DataProtectionKeyAppA click or a swipe decides both the beginning and the end of the customer life cycle of a mobile app. Not to mention that businesses have to do a lot of convincing to get customers to install an app. Then just imagine that downloading the app is just the beginning before the tricky part starts which involves trust and values.

No matter where a company is in the mobile app journey, an actionable approach to data protection is essential to building long-lasting and profitable customer relationships.

Advertisers and brands are struggling with the intensely complex handling of customer data and changing data protection regulations as they must find a balance between the new regulations of the big tech companies, the constantly changing data protection guidelines of the authorities, and the growing demands of consumers.

Brands and app users simply have very different expectations: customers want more control over their interactions with brands, and the latter tend to be overly focused on collecting as much customer data as possible.

So how can an exchange of information be designed that creates added value for everyone involved and what does the future of digital data protection look like? Well, time will tell, but the fact is, customers prefer mobile apps over other channels, so you should consider investing in privacy processes and continually evolving to better meet customer needs. It is a must for companies to seek regular exchanges with their security experts to identify and solve possible problems and gaps in data protection. After all, both customers and companies benefit from a successful app experience that meets all data protection requirements.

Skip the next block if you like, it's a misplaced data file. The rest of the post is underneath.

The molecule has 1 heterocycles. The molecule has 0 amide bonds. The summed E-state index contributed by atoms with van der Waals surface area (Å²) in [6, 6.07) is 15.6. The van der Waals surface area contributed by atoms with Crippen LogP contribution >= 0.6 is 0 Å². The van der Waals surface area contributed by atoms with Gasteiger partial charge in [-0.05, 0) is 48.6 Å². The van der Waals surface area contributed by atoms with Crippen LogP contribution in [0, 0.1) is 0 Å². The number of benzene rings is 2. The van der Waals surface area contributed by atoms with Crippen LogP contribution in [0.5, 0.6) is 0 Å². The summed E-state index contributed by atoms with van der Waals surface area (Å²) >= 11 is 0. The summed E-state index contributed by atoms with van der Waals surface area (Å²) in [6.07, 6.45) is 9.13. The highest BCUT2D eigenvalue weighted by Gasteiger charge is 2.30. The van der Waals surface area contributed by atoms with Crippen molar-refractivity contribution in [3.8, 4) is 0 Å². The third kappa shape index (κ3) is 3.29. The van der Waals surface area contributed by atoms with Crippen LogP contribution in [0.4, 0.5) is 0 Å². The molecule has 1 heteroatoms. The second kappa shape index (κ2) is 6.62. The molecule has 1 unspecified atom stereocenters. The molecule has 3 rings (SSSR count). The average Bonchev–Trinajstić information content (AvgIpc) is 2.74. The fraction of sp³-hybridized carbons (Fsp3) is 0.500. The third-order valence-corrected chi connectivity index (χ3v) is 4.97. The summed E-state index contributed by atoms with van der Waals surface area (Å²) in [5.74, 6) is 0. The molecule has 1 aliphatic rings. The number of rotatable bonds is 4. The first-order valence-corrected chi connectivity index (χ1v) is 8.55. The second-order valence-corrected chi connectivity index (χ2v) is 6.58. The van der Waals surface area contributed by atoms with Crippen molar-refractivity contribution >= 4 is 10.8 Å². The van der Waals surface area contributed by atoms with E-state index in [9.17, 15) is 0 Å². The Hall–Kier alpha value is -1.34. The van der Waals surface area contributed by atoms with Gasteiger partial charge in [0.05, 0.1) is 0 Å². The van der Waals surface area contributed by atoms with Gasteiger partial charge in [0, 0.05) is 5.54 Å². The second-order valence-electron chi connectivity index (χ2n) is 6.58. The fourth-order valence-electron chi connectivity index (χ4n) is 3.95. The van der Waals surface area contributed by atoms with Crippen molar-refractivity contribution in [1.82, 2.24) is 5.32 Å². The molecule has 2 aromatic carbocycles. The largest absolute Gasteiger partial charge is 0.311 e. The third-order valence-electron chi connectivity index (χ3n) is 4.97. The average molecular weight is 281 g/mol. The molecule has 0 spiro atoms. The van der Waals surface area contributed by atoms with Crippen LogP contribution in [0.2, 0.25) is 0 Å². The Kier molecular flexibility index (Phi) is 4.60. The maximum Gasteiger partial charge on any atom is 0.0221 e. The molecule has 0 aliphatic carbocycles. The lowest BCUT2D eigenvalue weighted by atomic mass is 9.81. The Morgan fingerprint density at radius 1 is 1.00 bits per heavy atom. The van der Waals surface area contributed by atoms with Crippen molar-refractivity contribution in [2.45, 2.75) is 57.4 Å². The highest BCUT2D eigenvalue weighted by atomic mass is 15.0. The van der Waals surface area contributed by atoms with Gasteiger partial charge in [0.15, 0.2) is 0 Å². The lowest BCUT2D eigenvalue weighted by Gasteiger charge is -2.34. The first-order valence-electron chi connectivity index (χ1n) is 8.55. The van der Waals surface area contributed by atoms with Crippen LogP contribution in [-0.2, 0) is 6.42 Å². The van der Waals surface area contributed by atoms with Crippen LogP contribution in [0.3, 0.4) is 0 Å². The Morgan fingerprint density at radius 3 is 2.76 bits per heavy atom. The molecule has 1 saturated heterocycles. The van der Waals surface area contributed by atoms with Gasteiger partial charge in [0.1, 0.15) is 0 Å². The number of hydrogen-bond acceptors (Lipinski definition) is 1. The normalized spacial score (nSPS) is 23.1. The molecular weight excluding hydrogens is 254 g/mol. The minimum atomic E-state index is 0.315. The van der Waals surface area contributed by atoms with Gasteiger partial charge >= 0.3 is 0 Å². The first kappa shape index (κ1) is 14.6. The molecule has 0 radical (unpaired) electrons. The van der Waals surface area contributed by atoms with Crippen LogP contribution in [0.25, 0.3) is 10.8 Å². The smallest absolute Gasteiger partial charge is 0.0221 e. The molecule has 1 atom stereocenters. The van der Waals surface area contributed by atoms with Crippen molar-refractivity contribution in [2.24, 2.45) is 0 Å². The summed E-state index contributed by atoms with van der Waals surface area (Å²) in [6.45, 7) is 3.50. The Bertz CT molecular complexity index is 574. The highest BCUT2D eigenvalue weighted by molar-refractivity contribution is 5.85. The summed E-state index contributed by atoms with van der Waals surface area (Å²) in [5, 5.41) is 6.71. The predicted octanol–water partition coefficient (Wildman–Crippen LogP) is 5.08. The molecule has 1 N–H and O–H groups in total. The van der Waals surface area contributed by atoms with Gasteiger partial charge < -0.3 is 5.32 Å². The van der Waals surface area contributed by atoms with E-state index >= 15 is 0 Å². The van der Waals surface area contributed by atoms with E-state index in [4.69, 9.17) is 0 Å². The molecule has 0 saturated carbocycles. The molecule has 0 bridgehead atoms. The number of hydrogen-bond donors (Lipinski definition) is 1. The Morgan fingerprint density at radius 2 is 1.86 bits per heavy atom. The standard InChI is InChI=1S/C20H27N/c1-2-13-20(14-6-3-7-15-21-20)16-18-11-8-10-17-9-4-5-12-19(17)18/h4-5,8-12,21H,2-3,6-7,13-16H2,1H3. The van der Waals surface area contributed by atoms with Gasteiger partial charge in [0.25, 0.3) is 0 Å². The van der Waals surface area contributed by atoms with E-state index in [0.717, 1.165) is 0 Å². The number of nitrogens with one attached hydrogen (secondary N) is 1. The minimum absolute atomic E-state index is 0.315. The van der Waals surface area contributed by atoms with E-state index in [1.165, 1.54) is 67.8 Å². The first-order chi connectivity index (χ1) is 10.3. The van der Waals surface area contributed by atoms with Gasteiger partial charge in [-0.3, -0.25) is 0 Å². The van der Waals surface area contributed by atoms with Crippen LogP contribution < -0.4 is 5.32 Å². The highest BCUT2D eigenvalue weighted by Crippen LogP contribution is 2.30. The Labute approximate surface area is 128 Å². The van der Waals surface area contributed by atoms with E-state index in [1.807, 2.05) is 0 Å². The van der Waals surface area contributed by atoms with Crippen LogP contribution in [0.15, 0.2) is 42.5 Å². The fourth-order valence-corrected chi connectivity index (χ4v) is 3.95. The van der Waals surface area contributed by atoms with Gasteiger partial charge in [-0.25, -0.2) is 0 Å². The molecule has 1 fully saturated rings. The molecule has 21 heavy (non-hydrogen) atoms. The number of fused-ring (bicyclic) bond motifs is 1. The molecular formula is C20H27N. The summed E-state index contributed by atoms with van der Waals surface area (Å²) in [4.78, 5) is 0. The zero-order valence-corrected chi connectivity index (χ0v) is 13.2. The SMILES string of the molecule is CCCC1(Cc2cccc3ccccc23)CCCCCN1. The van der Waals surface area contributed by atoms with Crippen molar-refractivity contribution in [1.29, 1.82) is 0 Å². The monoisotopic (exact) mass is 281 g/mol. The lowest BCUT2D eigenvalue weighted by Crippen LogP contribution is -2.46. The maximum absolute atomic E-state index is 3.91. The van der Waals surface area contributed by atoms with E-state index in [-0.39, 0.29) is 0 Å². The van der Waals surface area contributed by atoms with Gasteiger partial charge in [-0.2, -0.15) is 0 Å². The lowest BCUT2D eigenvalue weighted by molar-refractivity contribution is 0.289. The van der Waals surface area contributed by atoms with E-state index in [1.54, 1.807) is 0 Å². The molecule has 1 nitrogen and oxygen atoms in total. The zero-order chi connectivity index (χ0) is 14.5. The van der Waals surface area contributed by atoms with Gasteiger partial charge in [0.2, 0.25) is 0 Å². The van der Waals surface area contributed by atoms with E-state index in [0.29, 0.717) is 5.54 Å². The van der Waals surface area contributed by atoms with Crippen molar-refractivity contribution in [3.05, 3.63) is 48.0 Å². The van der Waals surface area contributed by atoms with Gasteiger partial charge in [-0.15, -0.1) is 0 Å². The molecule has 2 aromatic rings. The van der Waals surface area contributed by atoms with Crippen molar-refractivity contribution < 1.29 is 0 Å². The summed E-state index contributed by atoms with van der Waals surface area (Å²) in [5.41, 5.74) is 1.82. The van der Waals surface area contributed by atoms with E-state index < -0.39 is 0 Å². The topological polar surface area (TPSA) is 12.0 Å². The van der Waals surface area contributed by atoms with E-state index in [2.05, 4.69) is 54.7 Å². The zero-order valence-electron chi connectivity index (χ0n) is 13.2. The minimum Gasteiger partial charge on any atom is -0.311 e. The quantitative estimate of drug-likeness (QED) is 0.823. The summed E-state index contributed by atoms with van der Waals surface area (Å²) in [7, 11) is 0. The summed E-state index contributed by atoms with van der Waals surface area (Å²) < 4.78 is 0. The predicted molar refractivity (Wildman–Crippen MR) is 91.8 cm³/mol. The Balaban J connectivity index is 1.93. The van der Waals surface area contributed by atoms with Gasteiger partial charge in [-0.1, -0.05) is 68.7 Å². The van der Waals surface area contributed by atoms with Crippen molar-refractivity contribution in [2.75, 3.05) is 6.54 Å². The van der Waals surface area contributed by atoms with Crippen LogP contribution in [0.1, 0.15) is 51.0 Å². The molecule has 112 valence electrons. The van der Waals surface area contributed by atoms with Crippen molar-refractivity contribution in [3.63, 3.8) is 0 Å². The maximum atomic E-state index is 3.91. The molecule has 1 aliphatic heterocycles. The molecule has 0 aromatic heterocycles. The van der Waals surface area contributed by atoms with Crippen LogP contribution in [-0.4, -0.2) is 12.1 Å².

Transparency and control a must for consumers

Even though an app can be installed with the click of a button, customers first weigh up the advantages and disadvantages of a download, considering the handling of their personal data, the frequency of notifications, feedback from other users and the duration of the download. In other words, consumers first think of their own benefit before downloading an app.

Consumers have never had more control over their data than they do today. Since Apple's iOS 15, users can restrict how and when they receive notifications. Apple also offers anonymous email addresses, blocked email tracking pixels, and hidden IP addresses. Even before an Apple iOS user downloads a brand's app, data collection practices are exposed through privacy labels. Android 12's new privacy dashboard also provides an overview of permission settings and what data is being accessed, how often, and by which apps.

According to a survey by Airship, consumers are more likely starting a conversation with a brand when they have control over why, how often, and the channels brands use to engage with them. Conversely, when unsubscribing from an app, the most common reason is receiving too many messages followed by receiving irrelevant or non-personalized notifications. A report by Deloitte also confirms this trend, stating that successful brands are leading the way in the move to first-party data, as they see the need to adapt to this rapidly changing environment. A detailed approach to working with first and zero-party data and investing in initiative-taking measures are prerequisites for brands to be successful with customers.